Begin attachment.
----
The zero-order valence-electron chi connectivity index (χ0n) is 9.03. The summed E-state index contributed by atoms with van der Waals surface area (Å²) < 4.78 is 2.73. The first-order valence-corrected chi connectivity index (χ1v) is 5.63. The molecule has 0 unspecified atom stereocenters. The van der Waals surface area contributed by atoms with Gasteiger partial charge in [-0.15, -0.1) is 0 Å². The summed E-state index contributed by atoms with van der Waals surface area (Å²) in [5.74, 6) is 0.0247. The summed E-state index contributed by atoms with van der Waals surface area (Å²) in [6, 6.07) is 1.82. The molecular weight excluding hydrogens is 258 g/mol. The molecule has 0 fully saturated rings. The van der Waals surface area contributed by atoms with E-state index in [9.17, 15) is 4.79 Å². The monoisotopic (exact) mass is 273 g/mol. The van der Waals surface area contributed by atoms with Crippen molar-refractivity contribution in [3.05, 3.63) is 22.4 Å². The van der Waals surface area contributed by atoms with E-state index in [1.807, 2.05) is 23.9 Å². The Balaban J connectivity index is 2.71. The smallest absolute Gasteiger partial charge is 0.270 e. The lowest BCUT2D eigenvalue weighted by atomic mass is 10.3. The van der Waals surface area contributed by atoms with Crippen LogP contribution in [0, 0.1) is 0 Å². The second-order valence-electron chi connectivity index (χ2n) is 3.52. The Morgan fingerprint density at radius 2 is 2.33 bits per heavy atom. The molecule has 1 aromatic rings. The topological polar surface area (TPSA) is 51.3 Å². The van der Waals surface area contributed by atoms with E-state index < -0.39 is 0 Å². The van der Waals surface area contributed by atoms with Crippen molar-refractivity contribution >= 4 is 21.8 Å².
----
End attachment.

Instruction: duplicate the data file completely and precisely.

The zero-order valence-electron chi connectivity index (χ0n) is 9.03. The summed E-state index contributed by atoms with van der Waals surface area (Å²) < 4.78 is 2.73. The first-order valence-corrected chi connectivity index (χ1v) is 5.63. The molecule has 0 unspecified atom stereocenters. The van der Waals surface area contributed by atoms with Gasteiger partial charge in [-0.15, -0.1) is 0 Å². The summed E-state index contributed by atoms with van der Waals surface area (Å²) in [5.74, 6) is 0.0247. The summed E-state index contributed by atoms with van der Waals surface area (Å²) in [6, 6.07) is 1.82. The molecular weight excluding hydrogens is 258 g/mol. The molecule has 0 fully saturated rings. The van der Waals surface area contributed by atoms with E-state index in [9.17, 15) is 4.79 Å². The monoisotopic (exact) mass is 273 g/mol. The van der Waals surface area contributed by atoms with Crippen molar-refractivity contribution in [3.05, 3.63) is 22.4 Å². The van der Waals surface area contributed by atoms with E-state index in [1.807, 2.05) is 23.9 Å². The Balaban J connectivity index is 2.71. The smallest absolute Gasteiger partial charge is 0.270 e. The lowest BCUT2D eigenvalue weighted by atomic mass is 10.3. The van der Waals surface area contributed by atoms with Crippen LogP contribution in [0, 0.1) is 0 Å². The second-order valence-electron chi connectivity index (χ2n) is 3.52. The Morgan fingerprint density at radius 2 is 2.33 bits per heavy atom. The molecule has 1 aromatic rings. The topological polar surface area (TPSA) is 51.3 Å². The van der Waals surface area contributed by atoms with E-state index < -0.39 is 0 Å². The van der Waals surface area contributed by atoms with Crippen molar-refractivity contribution >= 4 is 21.8 Å².